I know you're very busy with school and haven't finished your 2014 blog but do you think you'll ever be able to do a summary of your first trip with some tips of must see (or even hyped spots that maybe are worth a pass)? I look forward to reading your previous trips and the rest of this one, thanks again for this great blog.


  2. Hi Ryan!

    Thank you very much for taking the time to leave a comment containing kind words :-)

    Unfortunately, I've had pretty much zero time lately, which is a great shame and I'm worried that as more time goes on the more I will forget!

    Since it's the new year/Christmas/summer holiday period I've had a bit of time off so have been able to write a few more entries- currently working on Day 7 now!

    Spring is a wonderful time to travel- our favourite trip so far was definitely our spring trip in May 2013, so I'm sure you'll have a fantastic time!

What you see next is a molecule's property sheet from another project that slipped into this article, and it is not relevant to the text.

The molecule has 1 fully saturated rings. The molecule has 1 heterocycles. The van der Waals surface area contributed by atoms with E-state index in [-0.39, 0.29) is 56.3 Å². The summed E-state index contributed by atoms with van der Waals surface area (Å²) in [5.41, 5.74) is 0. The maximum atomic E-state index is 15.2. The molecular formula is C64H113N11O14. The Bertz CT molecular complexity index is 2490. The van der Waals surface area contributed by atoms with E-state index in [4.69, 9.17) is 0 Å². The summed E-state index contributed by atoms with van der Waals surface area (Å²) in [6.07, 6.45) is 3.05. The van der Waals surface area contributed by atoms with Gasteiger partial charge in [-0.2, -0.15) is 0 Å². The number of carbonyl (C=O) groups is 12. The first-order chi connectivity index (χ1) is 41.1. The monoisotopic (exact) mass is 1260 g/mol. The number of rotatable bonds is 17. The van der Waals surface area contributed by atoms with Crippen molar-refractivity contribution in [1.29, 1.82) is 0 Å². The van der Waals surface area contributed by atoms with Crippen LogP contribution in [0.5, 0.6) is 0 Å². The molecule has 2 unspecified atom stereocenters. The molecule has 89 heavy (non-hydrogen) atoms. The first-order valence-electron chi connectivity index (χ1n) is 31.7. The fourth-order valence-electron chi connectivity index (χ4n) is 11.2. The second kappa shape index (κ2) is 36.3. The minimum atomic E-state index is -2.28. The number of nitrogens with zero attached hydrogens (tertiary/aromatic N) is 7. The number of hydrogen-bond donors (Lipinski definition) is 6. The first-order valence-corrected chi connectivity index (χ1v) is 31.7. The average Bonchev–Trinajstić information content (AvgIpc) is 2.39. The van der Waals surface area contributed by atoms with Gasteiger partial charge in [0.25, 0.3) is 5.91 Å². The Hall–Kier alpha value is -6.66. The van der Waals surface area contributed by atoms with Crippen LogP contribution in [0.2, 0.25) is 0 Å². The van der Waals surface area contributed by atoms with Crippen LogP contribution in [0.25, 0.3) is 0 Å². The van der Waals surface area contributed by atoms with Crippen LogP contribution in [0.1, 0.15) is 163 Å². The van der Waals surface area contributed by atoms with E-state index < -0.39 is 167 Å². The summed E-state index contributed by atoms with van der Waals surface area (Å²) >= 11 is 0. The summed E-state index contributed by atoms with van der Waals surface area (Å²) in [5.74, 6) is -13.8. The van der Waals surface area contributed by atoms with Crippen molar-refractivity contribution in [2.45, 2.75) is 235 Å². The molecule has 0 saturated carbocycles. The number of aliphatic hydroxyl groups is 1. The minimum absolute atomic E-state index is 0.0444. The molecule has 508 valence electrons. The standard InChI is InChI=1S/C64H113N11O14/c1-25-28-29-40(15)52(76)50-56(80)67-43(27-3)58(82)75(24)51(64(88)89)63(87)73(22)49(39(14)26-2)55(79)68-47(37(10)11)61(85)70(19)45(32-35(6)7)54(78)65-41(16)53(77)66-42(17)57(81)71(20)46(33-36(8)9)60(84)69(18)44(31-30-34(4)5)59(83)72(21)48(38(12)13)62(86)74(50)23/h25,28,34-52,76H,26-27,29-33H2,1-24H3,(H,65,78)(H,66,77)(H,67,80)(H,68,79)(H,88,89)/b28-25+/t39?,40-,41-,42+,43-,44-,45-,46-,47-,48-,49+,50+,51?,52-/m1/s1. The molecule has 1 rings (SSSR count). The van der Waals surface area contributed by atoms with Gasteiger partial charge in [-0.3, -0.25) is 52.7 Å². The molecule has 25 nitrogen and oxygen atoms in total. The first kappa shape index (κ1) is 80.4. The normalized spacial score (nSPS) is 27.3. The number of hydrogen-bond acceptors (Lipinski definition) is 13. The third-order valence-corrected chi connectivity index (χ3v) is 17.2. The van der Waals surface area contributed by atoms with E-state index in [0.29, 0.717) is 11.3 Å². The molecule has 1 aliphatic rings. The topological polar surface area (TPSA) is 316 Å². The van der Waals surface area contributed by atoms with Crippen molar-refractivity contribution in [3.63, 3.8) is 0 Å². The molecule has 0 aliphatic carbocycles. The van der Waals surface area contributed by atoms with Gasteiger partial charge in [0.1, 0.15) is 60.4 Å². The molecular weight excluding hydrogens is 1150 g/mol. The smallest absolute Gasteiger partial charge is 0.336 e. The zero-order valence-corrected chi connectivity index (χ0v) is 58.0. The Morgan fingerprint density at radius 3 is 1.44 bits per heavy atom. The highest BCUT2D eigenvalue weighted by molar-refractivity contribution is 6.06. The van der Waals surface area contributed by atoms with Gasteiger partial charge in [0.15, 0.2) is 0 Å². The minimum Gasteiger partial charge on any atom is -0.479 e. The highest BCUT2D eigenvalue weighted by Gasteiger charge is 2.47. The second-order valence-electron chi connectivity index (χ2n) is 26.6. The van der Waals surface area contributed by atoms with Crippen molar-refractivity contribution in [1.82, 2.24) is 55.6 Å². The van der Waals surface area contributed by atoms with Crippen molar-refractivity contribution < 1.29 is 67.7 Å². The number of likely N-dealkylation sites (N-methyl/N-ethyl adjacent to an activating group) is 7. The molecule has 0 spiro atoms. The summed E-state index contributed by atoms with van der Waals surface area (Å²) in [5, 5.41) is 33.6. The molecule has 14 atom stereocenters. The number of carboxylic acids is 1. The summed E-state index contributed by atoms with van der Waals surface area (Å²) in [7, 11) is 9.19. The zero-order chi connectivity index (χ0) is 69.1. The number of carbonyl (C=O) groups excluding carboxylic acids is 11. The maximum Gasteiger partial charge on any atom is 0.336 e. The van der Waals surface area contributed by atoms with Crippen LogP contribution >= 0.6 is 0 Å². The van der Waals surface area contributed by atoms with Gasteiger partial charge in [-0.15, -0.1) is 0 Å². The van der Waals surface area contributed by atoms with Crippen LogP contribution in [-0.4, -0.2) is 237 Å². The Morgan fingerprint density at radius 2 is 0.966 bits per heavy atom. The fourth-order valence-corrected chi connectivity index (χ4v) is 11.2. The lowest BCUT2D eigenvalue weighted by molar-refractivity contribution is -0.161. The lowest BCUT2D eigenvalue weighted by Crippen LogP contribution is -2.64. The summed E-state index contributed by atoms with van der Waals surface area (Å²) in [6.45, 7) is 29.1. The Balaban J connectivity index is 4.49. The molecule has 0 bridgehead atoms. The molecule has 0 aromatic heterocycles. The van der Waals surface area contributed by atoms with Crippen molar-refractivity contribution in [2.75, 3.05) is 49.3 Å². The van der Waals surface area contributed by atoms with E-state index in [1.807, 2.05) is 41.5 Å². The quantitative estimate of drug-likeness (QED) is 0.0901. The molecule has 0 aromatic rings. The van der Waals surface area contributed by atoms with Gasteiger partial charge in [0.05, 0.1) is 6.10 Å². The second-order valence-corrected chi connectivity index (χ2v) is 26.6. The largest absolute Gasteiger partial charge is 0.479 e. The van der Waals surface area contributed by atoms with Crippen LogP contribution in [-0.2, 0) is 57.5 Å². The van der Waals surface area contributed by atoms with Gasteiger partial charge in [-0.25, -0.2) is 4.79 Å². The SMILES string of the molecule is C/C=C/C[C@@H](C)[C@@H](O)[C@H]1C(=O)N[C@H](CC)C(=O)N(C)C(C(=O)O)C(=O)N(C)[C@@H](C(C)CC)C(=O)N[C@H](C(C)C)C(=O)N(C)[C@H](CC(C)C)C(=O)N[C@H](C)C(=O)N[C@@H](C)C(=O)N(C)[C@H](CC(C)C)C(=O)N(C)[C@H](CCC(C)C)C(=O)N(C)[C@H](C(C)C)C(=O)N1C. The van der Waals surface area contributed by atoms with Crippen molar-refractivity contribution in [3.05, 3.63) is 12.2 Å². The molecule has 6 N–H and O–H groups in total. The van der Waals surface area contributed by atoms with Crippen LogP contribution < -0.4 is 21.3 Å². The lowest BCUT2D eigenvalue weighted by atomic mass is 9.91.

Are you planning to see the cherry blossoms? I've been to Japan five times so far (soon to be six!) at different times through the year, but have still yet to see the Cherry Blossoms, though I really want to.

    Ah the U.S., we’ve been wanting to go visit there for quite some time but somehow feel overwhelmed, this year will be the year though- we’re set on a November trip to the USA- so excited about that!

    1. Yep, those places are definitely the Golden Route for first time trips to Japan, and rightly so as they are the easiest places to get to and around and have the highest concentration of great attractions. I’d suggest not trying to pack too much in, as our first trip was around two-three weeks and we spent a lot of time rushing around. Fun, but sometimes hectic!